Who Said That?

In the heat of the paper writing battle where do you get your references? Do you spend much time in the local library? The clock is ticking on that deadline and with as much information as can be found at your fingertips you may be wasting your time.

Many of you have lives that often interfere with the time you’ve allotted to do your schoolwork.  Occasionally, the schoolwork we all fight with is that animal called the essay. Research papers, opinion papers, analytical papers, real life application papers, papers, papers, papers! Welcome to school.

Though they may be contrary to the scale of most enjoyable ways to spend your time, essay papers are an indispensable learning and teaching tool for several reasons. Primarily they are a way to show you understand the material and can intelligently represent that knowledge.  Additionally, learning how to properly write a paper translates to the real world as many jobs require reports, proposals and other forms of formal writing.

Standing outside my local library in Huntington, Utah.

Perhaps one of the most valuable fringe benefits of essay writing comes from finding legitimate references. One blog post is not sufficient to explain the individual and social values of basing opinions and actions on sound reasoning so you’ll just have to trust that if you do the legwork for a legitimate footnote not only will you sound smarter—you’ll be smarter. In my case the local library has a couple thousand titles and closes at 5:30 p.m. on weekdays and is closed all weekend—not exactly the mecca for research. So where to go?

Here are a few tips:

  • Wikipedia is not a resource for your essay. Much like my local library it carries some interesting facts mixed with the town gossip. (Don’t get me wrong—I love my local library. The amazing librarian even offered to proctor my exams before or after normal business hours so I could test in peace.  Try getting that kind of help in a big city library.)
  • You are a student at The Penn State University — use the online access to the University Library system. It has millions of volumes, and what is not immediately available online can be shipped to you. Last summer I was fortunate enough to plan ahead and use this resource having several books shipped to me for a large research paper. I routinely use the exclusive access that Penn State Libraries have to various professional research articles and journals and highly recommend it.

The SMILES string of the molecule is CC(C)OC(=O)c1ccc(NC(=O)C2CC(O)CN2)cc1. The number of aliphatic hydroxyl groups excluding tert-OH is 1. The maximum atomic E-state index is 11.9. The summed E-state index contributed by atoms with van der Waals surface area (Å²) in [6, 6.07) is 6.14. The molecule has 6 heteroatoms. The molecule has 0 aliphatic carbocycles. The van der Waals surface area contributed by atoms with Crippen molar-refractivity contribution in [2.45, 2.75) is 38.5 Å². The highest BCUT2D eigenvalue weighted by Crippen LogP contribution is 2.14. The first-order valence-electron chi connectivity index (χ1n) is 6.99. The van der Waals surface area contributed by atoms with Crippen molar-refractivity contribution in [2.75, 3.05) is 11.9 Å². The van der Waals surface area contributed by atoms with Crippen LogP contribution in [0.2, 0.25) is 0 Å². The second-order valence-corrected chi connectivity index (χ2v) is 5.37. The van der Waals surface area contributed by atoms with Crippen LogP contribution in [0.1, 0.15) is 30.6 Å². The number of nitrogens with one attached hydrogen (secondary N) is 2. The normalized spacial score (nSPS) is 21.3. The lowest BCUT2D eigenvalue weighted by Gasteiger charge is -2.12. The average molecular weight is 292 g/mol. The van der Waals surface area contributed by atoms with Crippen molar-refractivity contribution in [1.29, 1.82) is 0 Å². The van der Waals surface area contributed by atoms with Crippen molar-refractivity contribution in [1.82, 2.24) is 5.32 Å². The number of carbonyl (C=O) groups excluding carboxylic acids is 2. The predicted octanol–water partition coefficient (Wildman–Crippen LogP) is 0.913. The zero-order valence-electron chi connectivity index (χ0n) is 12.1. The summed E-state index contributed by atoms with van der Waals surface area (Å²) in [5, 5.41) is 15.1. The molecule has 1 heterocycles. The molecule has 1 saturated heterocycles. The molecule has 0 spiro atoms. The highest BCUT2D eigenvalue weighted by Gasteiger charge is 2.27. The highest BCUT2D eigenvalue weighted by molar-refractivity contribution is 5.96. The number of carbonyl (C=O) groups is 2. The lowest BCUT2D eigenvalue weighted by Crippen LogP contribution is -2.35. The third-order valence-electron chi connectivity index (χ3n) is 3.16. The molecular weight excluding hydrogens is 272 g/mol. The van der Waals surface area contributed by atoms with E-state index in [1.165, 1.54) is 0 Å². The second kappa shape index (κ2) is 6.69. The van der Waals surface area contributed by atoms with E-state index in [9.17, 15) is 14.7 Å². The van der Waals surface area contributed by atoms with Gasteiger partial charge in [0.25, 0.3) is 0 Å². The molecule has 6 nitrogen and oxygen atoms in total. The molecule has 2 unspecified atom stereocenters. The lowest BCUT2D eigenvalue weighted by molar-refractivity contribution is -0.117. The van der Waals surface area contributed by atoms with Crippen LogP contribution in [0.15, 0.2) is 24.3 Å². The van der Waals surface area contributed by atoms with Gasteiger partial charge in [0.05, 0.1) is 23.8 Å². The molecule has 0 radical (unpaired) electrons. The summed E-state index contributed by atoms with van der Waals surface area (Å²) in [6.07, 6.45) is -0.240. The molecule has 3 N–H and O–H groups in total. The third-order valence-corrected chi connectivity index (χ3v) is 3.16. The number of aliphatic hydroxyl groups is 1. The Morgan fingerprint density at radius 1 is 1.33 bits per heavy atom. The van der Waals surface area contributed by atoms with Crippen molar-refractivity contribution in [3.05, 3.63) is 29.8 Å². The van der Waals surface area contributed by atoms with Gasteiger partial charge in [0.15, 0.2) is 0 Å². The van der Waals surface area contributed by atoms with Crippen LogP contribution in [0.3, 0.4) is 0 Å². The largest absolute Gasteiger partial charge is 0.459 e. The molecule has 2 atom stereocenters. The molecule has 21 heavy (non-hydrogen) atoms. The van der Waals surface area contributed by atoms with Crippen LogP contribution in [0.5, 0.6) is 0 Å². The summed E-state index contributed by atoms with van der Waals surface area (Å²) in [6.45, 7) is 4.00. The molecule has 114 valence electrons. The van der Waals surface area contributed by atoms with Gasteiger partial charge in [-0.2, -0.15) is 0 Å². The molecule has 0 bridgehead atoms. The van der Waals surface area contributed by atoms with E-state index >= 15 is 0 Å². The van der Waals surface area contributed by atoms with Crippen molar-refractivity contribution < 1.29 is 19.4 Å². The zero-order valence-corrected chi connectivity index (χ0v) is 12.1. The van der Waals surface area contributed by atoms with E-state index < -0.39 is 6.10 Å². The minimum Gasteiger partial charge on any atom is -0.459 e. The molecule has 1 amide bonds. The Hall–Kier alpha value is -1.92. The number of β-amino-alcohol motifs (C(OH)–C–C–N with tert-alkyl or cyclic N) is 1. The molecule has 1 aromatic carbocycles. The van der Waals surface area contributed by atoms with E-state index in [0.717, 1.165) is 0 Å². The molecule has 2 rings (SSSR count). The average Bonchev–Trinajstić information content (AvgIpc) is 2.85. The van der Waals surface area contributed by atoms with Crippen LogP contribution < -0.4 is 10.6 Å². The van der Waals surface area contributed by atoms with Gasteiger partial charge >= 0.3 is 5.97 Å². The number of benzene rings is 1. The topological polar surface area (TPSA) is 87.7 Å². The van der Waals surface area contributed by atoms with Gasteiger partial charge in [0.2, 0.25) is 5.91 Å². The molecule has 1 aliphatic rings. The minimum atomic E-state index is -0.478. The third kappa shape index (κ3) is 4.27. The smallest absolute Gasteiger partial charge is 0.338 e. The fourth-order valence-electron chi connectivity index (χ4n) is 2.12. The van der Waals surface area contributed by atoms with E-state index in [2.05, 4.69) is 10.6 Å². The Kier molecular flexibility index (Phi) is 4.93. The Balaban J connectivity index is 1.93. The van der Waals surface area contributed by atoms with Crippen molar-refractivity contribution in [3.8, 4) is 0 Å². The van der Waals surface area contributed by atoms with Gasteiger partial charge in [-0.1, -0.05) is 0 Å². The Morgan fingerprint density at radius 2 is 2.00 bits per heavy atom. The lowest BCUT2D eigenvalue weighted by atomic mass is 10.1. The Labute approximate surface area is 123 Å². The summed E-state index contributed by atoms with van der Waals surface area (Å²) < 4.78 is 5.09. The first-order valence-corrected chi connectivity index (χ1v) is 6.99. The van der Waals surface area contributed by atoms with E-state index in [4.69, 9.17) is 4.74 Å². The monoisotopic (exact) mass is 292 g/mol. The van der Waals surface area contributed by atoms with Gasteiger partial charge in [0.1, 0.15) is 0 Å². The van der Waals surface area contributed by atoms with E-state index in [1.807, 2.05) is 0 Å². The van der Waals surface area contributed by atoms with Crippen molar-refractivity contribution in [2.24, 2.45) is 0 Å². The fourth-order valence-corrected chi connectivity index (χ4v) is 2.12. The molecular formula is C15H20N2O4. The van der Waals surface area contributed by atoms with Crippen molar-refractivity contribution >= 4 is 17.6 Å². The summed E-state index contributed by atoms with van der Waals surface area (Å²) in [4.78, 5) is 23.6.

• Search from major periodicals. New York Times is my personal favorite, but all major “papers” have an internet presence that is searchable by topic.
  • Look for opposing positions on the issue. Not only will this add a dimension to your paper but you will be better educated on the issue.
  • Did I mention that Wikipedia is not a resource for essay writing? Two guys on the corner paraphrasing old copies of the encyclopedia they found at grandma’s house is almost as good. (Ok, maybe not quite. I actually frequent Wikipedia for all kinds of quick interests and have found it fairly reliable. I just haven’t met a professor yet that will approve it to reference your paper with.)
  • Reference your sources properly — in text and post text. Many of the professional journals you find through Penn State Libraries will have a built in function to properly cite the article. Citation help can also be found under the “Research” tab at the University Libraries home page.
  • It is also handy to have some software assistance for sources found outside University Libraries. I use Zotero which conveniently compiles my sources in a folder and properly cites them for referencing. It is user friendly and free.

Good luck on your next paper. I wish you the best in sorting through the sea of resource possibilities and hope these few tips will be of benefit.

“I keep bumping into that silly quotation attributed to me that says 640K of memory is enough. There’s never a citation; the quotation just floats like a rumor, repeated again and again.” –Bill Gates

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